Irish War of Independence centenary

The problem with a Truce is that there are days when nothing happens. And local events that did take place haven't made the "big picture" history books.

This also brings us to the question of where do we end this thread. The Treaty was signed on 6th December 1921 so that's a cut-off date or we could just keep going with the Civil War rather than start a new thread.

Keep it going.

We need to get to the fun bit where they start killing each other rather than Brits.
 
A quote from Andy Cope a civil servant heavily involved in clandestine negotiations with Collins 1920 1921.

Over the years, I have had offers from various sources for my views and experiences but have turned all of them down because I regard the period (and also that following the Treaty) to be the most discreditable of your country’s history – it is preferable to forget it; to let sleeping dogs lie. ‘[3]

It is not possible for this history to be truthful … The I.R.A. must be shown as national heroes and the British Forces as brutal oppressors. Accordingly, the Truce and Treaty Will have been brought about by the defeat of the British by the valour of small and ill-equipped groups of irregulars. And so on. What a travesty it will be and must be.’[4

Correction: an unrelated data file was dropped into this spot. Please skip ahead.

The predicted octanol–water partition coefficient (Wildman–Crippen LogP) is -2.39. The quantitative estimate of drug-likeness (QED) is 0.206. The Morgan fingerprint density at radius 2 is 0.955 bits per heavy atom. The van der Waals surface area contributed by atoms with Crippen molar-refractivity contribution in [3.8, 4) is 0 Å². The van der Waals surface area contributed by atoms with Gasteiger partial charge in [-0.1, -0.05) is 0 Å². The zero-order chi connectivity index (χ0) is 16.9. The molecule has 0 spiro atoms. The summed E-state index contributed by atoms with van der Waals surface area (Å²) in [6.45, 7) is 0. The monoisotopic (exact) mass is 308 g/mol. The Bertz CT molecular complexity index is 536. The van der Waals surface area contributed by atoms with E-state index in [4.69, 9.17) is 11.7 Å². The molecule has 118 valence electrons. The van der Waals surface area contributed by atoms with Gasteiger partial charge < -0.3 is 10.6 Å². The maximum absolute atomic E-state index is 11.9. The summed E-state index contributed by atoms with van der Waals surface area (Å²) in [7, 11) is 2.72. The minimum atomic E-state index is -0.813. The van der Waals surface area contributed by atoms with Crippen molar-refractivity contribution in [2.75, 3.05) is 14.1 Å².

26 July 1921

Sir Charles O’Connor, Master of the Rolls in Ireland, ruled in favour of writs of habeas corpus that had been lodged with him by lawyers for two men detained by military courts. O’Connor’s reasoning as far as I can make out was that military tribunals were unconstitutional. The judgement led to a brief face-off between the military and the civil authorities, with General Macready threatening to arrest O’Connor. In the end Macready backed down.
When the head of the army is threatening to arrest one of the most senior judges in the country for having the audacity to uphold habeus corpus you really have reached the banana republic, South American junta stage (although some might say the deployment of state-sanctioned death squads had already achieved that particular accolade).

It was probably best that the British left (most of) Ireland when they did, their administration of the country by this stage was never going to be held up as the gold standard for liberal democracies around the world.
 
A quote from Andy Cope a civil servant heavily involved in clandestine negotiations with Collins 1920 1921.

Over the years, I have had offers from various sources for my views and experiences but have turned all of them down because I regard the period (and also that following the Treaty) to be the most discreditable of your country’s history – it is preferable to forget it; to let sleeping dogs lie. ‘[3]